Country Overview – Kenya

Kenya – Cultural Background

Kenya, Africa is a beautiful country that is best known for its wildlife and diverse culture, but is also a land of significant poverty. Kenyan people do not have the same opportunities as people in the western world and constantly struggle to support and provide for themselves and their families. Kenya is on the coast of the Indian Ocean, which lies across the equator in east-central Africa (The World Factbook, 2007). Kenya has gone through many changes since gaining their independence in 1963 and has now developed the freedom of religion and speech (Index Mundi, 2013). Kenya is a multilingual country with the main languages being English and Swahili (Index Mundi, 2013). The 62 total languages consist of mainly tribal African languages but also include Asian and Middle-Eastern, which are spoken by descendants of foreign settlers (The World Factbook, 2007). The African languages come from three different language families- Nilotic languages, which are common in the west, Bantu languages, which are used in the center and southeast, and Cushitic languages, which are used in the northeast (Index Mundi, 2013).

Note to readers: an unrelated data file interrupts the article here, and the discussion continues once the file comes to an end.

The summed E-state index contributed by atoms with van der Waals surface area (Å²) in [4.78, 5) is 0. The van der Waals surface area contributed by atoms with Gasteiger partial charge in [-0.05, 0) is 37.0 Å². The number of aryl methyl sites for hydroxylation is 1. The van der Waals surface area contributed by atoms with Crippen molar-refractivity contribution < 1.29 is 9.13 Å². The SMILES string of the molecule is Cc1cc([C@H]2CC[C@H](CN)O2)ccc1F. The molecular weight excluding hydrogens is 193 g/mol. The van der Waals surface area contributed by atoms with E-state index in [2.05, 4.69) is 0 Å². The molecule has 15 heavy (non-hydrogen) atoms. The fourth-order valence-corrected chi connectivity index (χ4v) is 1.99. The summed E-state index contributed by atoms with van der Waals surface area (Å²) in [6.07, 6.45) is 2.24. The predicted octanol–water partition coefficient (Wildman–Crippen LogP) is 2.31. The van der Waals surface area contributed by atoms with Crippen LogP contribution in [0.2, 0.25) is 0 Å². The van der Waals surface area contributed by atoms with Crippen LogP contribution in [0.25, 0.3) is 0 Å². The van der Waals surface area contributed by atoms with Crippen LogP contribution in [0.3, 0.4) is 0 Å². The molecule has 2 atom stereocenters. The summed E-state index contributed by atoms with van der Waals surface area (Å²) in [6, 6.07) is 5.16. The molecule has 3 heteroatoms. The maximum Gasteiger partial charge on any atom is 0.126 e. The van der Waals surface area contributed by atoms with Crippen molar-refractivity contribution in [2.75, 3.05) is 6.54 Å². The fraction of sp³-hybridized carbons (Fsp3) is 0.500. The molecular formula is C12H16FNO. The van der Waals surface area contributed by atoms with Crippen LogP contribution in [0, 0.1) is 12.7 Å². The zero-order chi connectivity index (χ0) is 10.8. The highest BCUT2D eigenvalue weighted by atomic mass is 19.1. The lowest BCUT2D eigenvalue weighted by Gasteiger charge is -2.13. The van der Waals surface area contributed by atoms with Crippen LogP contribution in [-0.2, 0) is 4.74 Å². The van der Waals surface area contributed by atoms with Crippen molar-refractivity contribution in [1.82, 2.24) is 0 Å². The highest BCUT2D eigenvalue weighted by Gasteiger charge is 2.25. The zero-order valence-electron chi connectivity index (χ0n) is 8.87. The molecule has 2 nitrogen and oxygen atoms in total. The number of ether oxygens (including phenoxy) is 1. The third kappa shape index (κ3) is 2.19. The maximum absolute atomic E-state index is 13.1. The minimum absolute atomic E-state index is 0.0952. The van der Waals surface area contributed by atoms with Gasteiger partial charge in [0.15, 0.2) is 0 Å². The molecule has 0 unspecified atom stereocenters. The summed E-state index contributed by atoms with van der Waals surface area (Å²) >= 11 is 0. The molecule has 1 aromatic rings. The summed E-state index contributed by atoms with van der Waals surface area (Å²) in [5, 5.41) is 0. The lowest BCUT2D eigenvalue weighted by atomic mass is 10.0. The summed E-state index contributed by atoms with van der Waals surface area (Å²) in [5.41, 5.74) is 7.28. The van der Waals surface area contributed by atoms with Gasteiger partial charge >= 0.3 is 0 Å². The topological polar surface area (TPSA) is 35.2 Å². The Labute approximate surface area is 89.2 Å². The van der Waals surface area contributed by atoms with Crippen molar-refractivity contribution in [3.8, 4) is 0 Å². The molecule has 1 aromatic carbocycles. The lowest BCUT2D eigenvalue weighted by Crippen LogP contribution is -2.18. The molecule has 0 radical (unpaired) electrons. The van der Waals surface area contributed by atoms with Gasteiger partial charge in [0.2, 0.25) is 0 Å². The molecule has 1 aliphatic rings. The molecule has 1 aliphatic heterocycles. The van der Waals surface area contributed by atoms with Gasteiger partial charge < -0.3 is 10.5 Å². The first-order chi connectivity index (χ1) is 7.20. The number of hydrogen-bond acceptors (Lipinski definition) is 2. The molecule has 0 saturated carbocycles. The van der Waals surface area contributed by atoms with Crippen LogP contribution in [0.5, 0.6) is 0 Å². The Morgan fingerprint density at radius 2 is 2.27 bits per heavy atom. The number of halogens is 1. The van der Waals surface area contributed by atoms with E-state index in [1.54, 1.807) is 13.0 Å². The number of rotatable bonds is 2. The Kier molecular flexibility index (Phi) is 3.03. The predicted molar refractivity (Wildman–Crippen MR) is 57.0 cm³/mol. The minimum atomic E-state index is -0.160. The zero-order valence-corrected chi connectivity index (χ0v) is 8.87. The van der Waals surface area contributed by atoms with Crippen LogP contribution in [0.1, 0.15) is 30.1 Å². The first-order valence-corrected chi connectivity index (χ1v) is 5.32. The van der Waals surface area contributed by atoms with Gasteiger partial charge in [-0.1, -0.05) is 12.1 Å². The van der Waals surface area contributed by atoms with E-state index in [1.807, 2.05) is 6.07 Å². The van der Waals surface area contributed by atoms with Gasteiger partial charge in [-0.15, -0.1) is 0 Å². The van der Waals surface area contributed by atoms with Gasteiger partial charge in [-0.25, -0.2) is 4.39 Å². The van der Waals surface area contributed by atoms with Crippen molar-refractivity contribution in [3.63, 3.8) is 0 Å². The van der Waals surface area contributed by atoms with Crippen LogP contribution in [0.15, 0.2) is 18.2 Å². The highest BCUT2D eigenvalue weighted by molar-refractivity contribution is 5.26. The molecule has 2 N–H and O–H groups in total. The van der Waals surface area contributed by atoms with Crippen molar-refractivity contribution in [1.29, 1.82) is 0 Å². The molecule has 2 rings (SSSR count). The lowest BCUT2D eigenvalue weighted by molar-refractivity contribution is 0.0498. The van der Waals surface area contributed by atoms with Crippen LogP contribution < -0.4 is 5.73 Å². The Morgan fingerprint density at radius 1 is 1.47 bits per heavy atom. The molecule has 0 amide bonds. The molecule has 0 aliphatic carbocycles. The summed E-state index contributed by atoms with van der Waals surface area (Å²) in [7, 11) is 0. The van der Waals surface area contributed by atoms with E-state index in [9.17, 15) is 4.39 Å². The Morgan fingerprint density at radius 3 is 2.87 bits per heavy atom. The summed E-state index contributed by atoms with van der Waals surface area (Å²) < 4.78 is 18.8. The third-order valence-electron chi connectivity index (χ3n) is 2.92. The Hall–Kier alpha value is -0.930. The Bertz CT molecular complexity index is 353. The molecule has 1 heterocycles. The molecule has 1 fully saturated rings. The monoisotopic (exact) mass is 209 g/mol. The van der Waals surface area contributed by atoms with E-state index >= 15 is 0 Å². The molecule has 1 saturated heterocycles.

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Kenya is not a homogenous country when it comes to ethnicity. Kenyans primarily belong to the Bantu, Nilotic, and Hamitic tribes. Approximately 13% of the Kenyan population consists of non-African descent such as European and Indian (The World Factbook, 2007). In addition, the Kenyan population tends not to be individualistic but rather group-oriented. For instance, the Bantu word “Harambee,” meaning, “to pull together,” essentially defines the people’s approach to life and their response to others (Africa Bureau, 1981). The people of Kenya truly embody the characteristics of role responsibility and community self-reliance. Since Kenya portrays a group-oriented culture, extended families are an important part of social structure, which includes relatives on both sides of the family and often clos…